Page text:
Grammy Catfight: Genre-less Dixie Chicks vs. “I love country music” Carrie Underwood

My wife was watching the Grammy’s last night, and so I watched a bit of it, too, while typing up some of the St. Photios quotes I’ll be posting on my other blog.

The Dixie Chicks won best new country ablum.  Carrie Underwood won for best new artist.  Not much conflict in that.

Except that the Chicks were terribly ungracious and seemingly resentful of their prize.  What do I mean?  Well, to reiterate, they won for best country album.  But when they got up on stage what did they emphasize: That they were genre-less.

Now, when my wife and I both have the same reaction to something, that’s a pretty good sign that our individual perceptions are, in fact, the reality.  And sure enough, Anna and I remarked at nearly the same time how class-less that comment was and what a slap it was to the genre that got them to where they are today, or, rather, where they were about three years ago.  US*99 here in Chicago still hardly ever plays a Chicks song.  The Chicks, whatever one wants to say about their President Bush comments overseas, did not handle the criticisms of their country music fans very well, pissed them all off, and had concerts cancelled due to poor ticket sales.  Way to go, ladies.

Now, true, maybe it was just my wife and me gettin’ all het up over the comments, right?  Nope.  Even li’l Miss Carrie Underwood caught it, for when she went up onstage to collect her award for best new artist, she started into her speech, stopped, and said, “Let me just say, I love country music!”  Take that, Chicks.

My wife had, and probably still has, a Chicks CD.  Doubt we’ll toss it out, but it sure don’t get any air play in our CD players.  We may be rednecks, but we’s got a bit more class than sass, and don’t take kindly to the classy trashy type that wants to smack the hand what feeds them.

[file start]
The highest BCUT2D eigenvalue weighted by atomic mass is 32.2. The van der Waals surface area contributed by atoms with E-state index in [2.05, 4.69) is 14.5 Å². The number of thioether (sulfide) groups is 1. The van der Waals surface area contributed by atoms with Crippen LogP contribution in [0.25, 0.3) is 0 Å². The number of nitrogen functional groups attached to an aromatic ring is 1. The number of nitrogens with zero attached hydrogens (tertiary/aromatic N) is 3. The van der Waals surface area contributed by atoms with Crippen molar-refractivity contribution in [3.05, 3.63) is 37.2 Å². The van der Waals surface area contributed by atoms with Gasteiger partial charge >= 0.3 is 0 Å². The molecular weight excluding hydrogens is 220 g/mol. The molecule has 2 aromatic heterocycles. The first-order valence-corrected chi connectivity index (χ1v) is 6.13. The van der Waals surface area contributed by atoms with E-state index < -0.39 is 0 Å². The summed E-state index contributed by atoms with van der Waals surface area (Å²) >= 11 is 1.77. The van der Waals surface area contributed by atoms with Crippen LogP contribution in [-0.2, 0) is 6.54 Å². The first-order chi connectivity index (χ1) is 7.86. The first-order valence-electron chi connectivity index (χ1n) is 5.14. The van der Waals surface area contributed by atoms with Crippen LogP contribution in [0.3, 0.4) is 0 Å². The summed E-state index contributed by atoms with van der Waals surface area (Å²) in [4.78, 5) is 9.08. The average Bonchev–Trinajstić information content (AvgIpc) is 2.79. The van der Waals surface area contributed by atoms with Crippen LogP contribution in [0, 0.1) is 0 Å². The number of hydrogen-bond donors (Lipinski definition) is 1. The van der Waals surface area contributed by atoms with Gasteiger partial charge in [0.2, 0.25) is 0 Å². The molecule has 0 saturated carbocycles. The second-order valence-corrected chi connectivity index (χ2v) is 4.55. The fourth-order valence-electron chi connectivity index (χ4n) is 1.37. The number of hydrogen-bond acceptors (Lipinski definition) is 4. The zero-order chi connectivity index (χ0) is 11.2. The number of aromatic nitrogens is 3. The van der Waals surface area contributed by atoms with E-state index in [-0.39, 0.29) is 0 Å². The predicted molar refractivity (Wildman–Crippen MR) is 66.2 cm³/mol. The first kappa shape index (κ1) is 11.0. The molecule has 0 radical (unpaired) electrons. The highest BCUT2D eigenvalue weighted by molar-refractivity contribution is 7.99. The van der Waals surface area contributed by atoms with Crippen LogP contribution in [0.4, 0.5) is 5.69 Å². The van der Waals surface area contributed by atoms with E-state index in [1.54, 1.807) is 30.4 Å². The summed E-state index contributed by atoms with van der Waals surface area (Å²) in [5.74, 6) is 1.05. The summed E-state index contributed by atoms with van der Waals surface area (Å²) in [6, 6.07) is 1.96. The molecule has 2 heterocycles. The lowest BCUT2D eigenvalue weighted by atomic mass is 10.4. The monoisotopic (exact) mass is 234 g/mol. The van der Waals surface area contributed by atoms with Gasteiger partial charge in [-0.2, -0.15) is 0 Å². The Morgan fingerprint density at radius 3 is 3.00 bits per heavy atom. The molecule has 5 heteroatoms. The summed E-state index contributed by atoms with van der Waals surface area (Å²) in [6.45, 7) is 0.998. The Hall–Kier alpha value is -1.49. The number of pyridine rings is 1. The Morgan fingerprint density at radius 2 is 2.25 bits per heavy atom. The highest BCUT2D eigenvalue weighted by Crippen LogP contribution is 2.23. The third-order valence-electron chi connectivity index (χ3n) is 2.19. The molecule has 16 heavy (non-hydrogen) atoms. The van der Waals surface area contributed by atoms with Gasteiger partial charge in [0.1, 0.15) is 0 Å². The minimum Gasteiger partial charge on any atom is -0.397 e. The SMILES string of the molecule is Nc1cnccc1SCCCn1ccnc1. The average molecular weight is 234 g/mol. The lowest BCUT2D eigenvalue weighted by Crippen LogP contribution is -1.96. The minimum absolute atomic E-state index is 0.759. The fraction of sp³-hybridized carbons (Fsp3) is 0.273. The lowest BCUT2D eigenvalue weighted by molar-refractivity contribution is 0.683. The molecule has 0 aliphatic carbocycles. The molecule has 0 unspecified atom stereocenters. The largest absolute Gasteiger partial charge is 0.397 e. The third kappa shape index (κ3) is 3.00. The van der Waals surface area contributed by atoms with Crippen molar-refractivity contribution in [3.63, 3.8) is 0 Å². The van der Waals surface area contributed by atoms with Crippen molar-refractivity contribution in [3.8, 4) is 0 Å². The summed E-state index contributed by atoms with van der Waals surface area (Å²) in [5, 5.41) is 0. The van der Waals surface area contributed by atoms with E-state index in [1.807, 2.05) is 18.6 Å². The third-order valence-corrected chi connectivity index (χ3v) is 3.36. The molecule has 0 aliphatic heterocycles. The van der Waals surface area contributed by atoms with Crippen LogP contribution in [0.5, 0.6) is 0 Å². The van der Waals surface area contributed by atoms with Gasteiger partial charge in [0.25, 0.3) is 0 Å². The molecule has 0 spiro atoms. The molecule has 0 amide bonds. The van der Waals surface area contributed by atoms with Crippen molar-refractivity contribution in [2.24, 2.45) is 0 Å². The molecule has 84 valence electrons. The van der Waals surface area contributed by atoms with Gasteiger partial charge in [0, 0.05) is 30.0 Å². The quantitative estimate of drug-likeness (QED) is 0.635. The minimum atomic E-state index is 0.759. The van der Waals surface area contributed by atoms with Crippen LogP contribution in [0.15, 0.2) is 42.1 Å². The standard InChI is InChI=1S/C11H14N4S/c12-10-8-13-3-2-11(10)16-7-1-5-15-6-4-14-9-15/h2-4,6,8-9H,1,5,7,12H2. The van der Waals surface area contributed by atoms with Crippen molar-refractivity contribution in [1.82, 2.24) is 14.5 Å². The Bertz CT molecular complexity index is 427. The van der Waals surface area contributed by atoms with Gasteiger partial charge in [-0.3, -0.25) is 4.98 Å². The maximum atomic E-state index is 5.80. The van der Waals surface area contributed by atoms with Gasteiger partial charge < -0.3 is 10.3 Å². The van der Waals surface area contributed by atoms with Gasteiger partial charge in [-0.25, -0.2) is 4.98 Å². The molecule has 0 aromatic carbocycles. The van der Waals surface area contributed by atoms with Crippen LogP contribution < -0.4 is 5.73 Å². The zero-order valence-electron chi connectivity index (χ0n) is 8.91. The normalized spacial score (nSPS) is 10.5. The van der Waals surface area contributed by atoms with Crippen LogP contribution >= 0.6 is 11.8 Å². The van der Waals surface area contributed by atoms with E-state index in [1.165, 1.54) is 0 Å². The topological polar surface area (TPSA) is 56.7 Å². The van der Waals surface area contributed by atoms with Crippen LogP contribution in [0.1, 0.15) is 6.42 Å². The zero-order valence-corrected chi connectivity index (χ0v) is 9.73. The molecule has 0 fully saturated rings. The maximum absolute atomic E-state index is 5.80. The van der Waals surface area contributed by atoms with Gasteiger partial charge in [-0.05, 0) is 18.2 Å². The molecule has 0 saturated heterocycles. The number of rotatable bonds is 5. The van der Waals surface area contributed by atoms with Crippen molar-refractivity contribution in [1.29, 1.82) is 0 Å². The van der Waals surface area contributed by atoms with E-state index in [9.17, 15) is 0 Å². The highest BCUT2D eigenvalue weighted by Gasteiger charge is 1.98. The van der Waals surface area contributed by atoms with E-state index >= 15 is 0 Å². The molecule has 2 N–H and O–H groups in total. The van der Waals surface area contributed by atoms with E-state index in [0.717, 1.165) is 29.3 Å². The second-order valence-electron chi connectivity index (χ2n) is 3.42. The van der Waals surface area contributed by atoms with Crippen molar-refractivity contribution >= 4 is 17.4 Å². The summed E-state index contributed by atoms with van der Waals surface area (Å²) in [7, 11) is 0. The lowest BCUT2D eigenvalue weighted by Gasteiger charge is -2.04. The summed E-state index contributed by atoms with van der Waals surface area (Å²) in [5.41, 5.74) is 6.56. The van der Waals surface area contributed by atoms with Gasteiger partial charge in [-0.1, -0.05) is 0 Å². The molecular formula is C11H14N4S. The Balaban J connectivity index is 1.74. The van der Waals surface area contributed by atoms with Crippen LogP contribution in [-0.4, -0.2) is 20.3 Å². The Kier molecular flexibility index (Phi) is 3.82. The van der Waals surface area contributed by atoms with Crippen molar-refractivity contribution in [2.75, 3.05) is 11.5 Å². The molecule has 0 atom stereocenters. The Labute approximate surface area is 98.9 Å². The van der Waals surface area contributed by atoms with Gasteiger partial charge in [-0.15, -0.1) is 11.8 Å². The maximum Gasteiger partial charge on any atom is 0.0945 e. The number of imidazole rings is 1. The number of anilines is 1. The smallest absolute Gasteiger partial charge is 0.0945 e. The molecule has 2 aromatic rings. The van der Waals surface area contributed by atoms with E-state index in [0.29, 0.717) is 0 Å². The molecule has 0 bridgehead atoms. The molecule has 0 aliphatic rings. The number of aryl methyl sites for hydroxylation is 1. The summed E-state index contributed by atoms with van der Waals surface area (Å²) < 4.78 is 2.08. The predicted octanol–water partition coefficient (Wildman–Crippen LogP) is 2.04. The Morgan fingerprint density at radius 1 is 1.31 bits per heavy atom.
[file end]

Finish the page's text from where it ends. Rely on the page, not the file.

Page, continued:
Go, Carrie!

4 thoughts on “Grammy Catfight: Genre-less Dixie Chicks vs. “I love country music” Carrie Underwood

  1. Former Chicks fan here, as well as a fan of country music genre.

    Imagine if the Indigo Girls were to go on stage and start making pro-life and pro-traditional values comments? They’d offend their primary audience and could expect to see their sales go down…darwinism in action I reckon.

    What I found interesting about the chicks is how the Grammy’s embraced them while CMA ignored them. I am led to wonder if they would have won all these grammys had they not had this blow up with Nashville….hmmmm

    I have not heard ONE song from their newer album and that’s probably because only their old stuff gets played on the two country stations out here. It’s not censorship, its the darwinism that IS the entertainment industry. Why “stars” get on political soapboxes to begin with is an enigma to me…I mean really, what makes their opinion any more special than Hank the plumber?

  2. >

    Nothing. The publicity debacle all stems from a failure of perception and a dissonance between projected beliefs and reality.

    The stars sometimes feel like they have been given the spotlight for a particular purpose, and it must be more than the sum of their music (or particular talent). I think this is a form of inferiority complex–the stars believe they are not good enough musicians, singers, what-have-you; that they do not merit the wealth, fame and attention into which they suddenly find themselves thrust. “There must be a higher reason I am here,” they think. “TO MAKE A DIFFERENCE!” So they pick a cause and speak out.

    The problem is that the public doesn’t want to know the stars’ politics. If a million people have purchased a Dixie Chicks album, then a million people are happy to believe that “the Dixie Chicks must be just like me.”

    So, the Chix speak out. And they soon find out that (lo and behold) their beliefs aren’t shared by their fans. The fans feel betrayed that the Chix aren’t just like them after all. So they get mad. Really mad.

    That’s my theory, anyway.

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